WYOMING, Mich. — After nearly two decades, the U.S. combat mission in Iraq is coming to an end.
President Joe Biden made the announcement on Monday during a meeting with Iraqi Prime Minister Mustafa al-Kadhimi.
By 2022, the main focus for troops will be on assisting the country’s forces through training and intelligence sharing, not fighting on their behalf.
The two countries agreed on the transition in April, but at the time declined to specify when it would happen.
Biden did not say if he plans to bring home any of the roughly 2,500 soldiers still overseas.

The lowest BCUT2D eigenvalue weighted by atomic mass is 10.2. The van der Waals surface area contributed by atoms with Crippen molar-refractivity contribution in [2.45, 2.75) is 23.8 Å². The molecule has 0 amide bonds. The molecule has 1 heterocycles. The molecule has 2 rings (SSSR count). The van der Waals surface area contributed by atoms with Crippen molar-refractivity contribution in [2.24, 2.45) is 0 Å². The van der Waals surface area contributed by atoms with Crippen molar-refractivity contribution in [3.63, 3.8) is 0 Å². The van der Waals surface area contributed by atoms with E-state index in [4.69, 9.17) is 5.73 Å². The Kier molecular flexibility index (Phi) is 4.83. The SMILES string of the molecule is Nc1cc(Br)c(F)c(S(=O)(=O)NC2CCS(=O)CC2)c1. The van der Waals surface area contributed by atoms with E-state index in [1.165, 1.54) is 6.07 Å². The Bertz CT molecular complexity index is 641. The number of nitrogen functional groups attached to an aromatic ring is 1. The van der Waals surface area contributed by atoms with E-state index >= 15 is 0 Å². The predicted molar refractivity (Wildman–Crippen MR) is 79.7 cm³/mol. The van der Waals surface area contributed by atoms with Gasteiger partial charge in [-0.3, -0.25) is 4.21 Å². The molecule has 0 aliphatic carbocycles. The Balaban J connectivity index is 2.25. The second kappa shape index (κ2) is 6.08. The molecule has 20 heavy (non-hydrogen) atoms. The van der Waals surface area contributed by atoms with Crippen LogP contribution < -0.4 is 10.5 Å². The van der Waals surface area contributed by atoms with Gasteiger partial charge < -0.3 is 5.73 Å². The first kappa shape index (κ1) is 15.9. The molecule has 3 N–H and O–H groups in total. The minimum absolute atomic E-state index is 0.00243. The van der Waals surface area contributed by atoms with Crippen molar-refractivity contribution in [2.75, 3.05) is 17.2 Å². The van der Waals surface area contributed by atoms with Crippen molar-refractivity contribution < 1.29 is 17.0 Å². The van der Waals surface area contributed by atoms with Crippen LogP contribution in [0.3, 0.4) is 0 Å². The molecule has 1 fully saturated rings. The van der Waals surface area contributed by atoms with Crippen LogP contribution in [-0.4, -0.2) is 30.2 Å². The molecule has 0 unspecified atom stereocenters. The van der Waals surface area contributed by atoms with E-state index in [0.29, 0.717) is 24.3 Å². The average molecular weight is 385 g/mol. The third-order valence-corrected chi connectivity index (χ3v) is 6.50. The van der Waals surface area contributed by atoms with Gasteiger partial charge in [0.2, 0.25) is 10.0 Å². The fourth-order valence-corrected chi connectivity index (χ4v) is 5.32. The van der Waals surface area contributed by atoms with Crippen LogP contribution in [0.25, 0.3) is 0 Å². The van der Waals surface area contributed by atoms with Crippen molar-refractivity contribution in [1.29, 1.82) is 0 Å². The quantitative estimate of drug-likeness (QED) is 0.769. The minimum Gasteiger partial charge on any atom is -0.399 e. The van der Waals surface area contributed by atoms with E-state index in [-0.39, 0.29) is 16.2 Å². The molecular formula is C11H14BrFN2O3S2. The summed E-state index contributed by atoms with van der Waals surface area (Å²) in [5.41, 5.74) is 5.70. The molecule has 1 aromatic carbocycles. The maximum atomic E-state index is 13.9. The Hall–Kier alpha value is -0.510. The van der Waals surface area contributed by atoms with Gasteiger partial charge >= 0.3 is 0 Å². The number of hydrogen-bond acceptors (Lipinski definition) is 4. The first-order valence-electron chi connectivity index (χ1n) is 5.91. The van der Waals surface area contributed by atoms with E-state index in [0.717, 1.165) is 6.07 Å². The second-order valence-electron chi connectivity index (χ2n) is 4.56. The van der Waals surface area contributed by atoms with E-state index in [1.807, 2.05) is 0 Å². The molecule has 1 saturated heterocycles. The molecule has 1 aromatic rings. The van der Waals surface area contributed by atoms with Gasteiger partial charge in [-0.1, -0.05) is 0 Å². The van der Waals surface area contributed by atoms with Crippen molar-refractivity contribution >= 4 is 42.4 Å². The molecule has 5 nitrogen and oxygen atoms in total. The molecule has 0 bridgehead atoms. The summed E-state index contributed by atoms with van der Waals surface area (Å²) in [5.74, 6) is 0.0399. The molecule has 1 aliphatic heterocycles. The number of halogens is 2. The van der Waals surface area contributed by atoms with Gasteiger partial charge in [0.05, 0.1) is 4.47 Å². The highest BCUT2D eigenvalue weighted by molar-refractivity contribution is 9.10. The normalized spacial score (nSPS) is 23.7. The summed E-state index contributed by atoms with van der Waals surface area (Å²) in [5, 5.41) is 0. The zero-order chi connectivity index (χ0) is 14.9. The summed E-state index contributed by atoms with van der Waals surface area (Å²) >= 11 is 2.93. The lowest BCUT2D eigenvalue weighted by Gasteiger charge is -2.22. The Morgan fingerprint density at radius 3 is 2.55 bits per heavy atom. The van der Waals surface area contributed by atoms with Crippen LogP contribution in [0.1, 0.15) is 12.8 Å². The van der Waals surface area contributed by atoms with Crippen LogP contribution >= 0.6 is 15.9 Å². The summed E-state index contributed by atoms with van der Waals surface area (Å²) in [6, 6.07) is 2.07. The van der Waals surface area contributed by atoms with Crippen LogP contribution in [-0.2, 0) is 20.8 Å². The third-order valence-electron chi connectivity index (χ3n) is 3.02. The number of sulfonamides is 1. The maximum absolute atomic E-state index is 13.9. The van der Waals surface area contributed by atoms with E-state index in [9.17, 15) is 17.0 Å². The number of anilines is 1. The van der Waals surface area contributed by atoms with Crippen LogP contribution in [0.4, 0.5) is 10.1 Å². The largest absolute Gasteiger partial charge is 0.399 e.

“It gets softer as time goes on, but special things [like] holidays, birthdays, the anniversary of his death, and now news of this withdrawal… it hurts,” said John Burri, who lives in Wyoming.
Burri’s son, Army Spc. Eric Burri, died in 2005 near Baghdad after an IED detonated by his vehicle. He was 21 years old.
“He joined because he remembered 9/11 and he wanted to make a difference,” Burri said. “He wanted to do something that would be something that would be helpful for others.”
Burri calls the move conflicting. He explains while he believes the United States has been in the area for too long and the war took too many lives, he wants peace and freedom for its people, which he fears may go away without the military’s presence.
“I want everyone to be home, but I just hope, like I said, it’s not in vain,” Burri said. “That the Iraqi people and the Afghanis will stand up and continue to fight for that freedom that our loved ones gave their all for.”